The ad for today’s Nice Price or Crack Pipe Mercedes CLA45 AMG notes that the person purporting to be the seller is actually listing it for a friend. Let’s see just how friendly its price might turn out to be.
Okay, so the general consensus in the comments on yesterday’s custom 2005 Chrysler PT Cruiser convertible was that the only good PT Cruiser is a dead PT Cruiser and seeing as that car had a blown head gasket or something, it was already on its way to the great hereafter.
I don’t know what that all means, but I do know that even at a mere $2,000, that retro-laden droptop couldn’t get much respect, falling as it did in a sizable 81 percent Crack Pipe loss.
It’s a sad fact for those who are unemployed and seeking a job that the labor pool in which they wade is not the first stop for employers looking to fill vacant positions. Instead they gravitate to those who are already employed but are seeking advancement or just a change of venue.
It seems that those who are working are considered stronger assets since there’s evidence that someone already values their efforts. Those who are not presently working are seen as suspect since their value is not readily evident.
The same attribution can be made for cars. When someone provides the mileage for a car in an ad but notes that “it’s still going up because I can’t stop driving this amazingly engaging and rewarding beast” you are most likely intrigued and may even want to get in on that action. It’s a viable selling point.
That however, is not the case with today’s 2015 Mercedes CLA45 AMG. The seller posting the car on eBay is not the owner, and his brief soliloquy explaining the sale goes as follows:
Listing for a friend, It is his wife’s car. They rarely drive it. Like new and in excellent shape.
Rarely drive it. Yeah, that’s a ringing endorsement.
There could be extenuating circumstances for the car’s lack of use. The present owners could have mobility issues that make getting in and out of the heavily bolstered bucket seats an arduous endeavor. Alternatively they could be horndogs who spend all their time bumping uglies and hence never leave the house.
Whatever the reason, this Lilliputian land rocket is now available for someone who might appreciate it a little more than do its present owners.
There’s a good bit to appreciate here too. The CLA is based on Mercedes’ A/B class platform, and represents the company’s first stab at a transverse engine FWD saloon. The bodywork apes that of the larger and fancier CLS but does so in a somewhat awkward fashion. The base models offer the aforementioned FWD and decent if not butt-puckering power, and all come with a seven speed 7G-DCT automatic.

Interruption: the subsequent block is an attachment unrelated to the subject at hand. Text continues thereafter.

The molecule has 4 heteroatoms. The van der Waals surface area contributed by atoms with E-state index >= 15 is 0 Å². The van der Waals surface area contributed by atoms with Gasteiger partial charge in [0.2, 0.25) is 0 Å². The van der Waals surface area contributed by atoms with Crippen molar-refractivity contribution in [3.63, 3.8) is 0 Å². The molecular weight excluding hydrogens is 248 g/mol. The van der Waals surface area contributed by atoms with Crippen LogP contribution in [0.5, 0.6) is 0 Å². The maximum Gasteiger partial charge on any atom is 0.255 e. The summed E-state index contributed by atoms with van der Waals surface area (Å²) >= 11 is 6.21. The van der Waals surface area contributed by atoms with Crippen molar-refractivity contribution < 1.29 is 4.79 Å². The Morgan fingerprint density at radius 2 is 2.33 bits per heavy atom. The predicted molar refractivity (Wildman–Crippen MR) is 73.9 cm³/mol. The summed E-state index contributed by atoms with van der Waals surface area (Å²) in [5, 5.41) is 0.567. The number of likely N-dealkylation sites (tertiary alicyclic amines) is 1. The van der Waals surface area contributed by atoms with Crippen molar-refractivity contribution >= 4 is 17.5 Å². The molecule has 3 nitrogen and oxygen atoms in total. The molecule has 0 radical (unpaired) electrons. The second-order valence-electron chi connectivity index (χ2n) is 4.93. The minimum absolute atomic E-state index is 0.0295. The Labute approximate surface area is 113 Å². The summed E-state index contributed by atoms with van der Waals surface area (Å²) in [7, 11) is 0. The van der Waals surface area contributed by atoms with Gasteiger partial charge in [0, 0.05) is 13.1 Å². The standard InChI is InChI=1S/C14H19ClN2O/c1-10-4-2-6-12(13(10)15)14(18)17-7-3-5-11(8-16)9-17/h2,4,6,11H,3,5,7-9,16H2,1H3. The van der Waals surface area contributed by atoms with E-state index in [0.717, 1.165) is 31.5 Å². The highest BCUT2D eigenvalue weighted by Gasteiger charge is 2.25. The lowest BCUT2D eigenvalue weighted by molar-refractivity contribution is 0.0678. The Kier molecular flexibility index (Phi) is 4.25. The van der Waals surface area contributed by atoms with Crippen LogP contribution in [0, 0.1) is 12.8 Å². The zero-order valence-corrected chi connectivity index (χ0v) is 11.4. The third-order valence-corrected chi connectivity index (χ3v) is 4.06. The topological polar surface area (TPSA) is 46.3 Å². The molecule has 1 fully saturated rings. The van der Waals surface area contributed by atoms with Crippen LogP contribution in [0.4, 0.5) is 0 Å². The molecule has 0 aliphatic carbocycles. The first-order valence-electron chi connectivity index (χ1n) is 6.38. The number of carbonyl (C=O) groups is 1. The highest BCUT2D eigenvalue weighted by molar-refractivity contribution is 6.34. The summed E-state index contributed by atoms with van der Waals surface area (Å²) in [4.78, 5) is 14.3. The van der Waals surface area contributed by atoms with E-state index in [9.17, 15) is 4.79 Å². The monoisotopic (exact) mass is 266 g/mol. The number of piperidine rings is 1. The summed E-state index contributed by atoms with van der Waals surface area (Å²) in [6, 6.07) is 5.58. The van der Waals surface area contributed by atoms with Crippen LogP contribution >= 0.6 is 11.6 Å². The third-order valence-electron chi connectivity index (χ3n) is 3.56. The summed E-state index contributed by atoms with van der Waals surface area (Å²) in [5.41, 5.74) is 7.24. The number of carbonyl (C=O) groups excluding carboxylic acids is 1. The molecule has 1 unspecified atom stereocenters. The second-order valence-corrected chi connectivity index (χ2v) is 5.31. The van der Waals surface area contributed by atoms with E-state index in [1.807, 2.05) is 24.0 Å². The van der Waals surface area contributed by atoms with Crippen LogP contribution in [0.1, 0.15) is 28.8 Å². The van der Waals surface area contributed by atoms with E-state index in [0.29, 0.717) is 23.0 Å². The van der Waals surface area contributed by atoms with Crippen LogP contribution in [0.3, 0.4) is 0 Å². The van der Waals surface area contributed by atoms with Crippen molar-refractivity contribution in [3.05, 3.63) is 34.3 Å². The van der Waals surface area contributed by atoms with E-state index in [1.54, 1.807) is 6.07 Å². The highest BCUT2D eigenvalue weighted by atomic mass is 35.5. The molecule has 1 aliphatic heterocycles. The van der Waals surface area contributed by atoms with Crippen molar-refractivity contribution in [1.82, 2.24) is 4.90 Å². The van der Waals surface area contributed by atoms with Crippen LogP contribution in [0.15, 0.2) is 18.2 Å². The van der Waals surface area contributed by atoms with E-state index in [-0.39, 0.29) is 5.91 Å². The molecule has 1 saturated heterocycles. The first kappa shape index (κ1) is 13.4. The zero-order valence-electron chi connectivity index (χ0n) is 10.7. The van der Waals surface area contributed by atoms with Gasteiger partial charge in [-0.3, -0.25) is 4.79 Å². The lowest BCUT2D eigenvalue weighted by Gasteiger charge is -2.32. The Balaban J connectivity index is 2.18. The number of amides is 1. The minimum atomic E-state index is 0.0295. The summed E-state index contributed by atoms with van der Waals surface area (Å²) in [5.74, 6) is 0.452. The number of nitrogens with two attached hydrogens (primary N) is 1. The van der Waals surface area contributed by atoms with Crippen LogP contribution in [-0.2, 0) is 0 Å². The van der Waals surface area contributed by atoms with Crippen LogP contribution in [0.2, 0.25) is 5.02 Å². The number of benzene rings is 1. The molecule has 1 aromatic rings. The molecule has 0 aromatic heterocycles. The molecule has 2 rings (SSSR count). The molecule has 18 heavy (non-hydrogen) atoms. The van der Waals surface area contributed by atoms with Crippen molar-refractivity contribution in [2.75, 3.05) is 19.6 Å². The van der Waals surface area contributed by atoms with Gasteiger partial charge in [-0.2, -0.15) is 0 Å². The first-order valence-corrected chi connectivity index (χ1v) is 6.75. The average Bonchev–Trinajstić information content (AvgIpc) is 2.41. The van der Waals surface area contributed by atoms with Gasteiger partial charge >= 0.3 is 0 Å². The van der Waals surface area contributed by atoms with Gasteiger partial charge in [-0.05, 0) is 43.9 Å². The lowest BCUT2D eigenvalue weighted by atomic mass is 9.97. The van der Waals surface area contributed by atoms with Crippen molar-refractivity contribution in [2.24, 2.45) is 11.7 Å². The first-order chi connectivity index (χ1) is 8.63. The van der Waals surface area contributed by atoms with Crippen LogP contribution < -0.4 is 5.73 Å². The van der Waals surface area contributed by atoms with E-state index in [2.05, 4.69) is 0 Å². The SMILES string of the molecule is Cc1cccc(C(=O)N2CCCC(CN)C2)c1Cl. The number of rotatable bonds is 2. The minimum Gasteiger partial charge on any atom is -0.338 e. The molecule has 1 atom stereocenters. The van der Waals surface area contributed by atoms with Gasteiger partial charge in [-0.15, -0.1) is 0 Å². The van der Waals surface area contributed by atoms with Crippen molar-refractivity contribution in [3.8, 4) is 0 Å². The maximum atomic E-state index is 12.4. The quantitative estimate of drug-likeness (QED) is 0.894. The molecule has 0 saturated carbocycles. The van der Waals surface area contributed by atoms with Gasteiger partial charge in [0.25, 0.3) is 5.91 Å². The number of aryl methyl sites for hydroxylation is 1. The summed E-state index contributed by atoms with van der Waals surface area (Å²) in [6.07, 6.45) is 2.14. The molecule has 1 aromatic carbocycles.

The AMG model, as represented here, takes all that and turns it up to 11. The turbocharged 1991-cc inline four gets pumped up to an eye watering 355 horsepower at 6,000 rpm (2016 and newer cars offer an even more tear-inducing 376), plus full time AWD to pound those ponies into the pavement. The dual clutch gearbox assisting in the mayhem is recalibrated for the party and of course offers flappy paddles for all your shifting enjoyment.
Performance is pretty engaging, with a zero to sixty time of about four an a half seconds, handling that shouldn’t embarrass you, and brakes that will leave your eyeballs dangling on your cheeks after emergency clamping activities.
On the down side, the ride quality of the AMG cars is appreciably brutal, and they aren’t quite as quick as their direct rivals. It should also be noted that the exhaust note comes across with all the nuance of a junkyard dog defending his turf.
This particular one is, as averred by its non-owner seller, like new. It comes in Jupiter Red over a black leather interior. Missing are the Recaro sport seats, red accent stitching and trim, and perhaps most sadly, the red seat belts that pepper the CLA45's options sheet. That’s too bad because who doesn’t love red seat belts?
Not detailed in the ad is whether or not the car comes with any of the performance enhancement options like the AMG Dynamic Plus package which adds adaptive shocks and an LSD.
In the plus column, the car has only 27,323 miles showing on the clock or just over 9K a year. The title is clear and the car comes with whatever’s left of the MB warranty. Everything also seems, as the seller notes, like new.
What’s not like new is the price. With tax and dealer bloodletting this car listed at over $55K upon its first venture off the lot. The asking now is a much less wallet emptying $29,900.
The question is, should anyone pay that much? What do you think, is that a deal? Or, is this little used Mercedes that way for a reason, and hence not worth its $29,900 asking?
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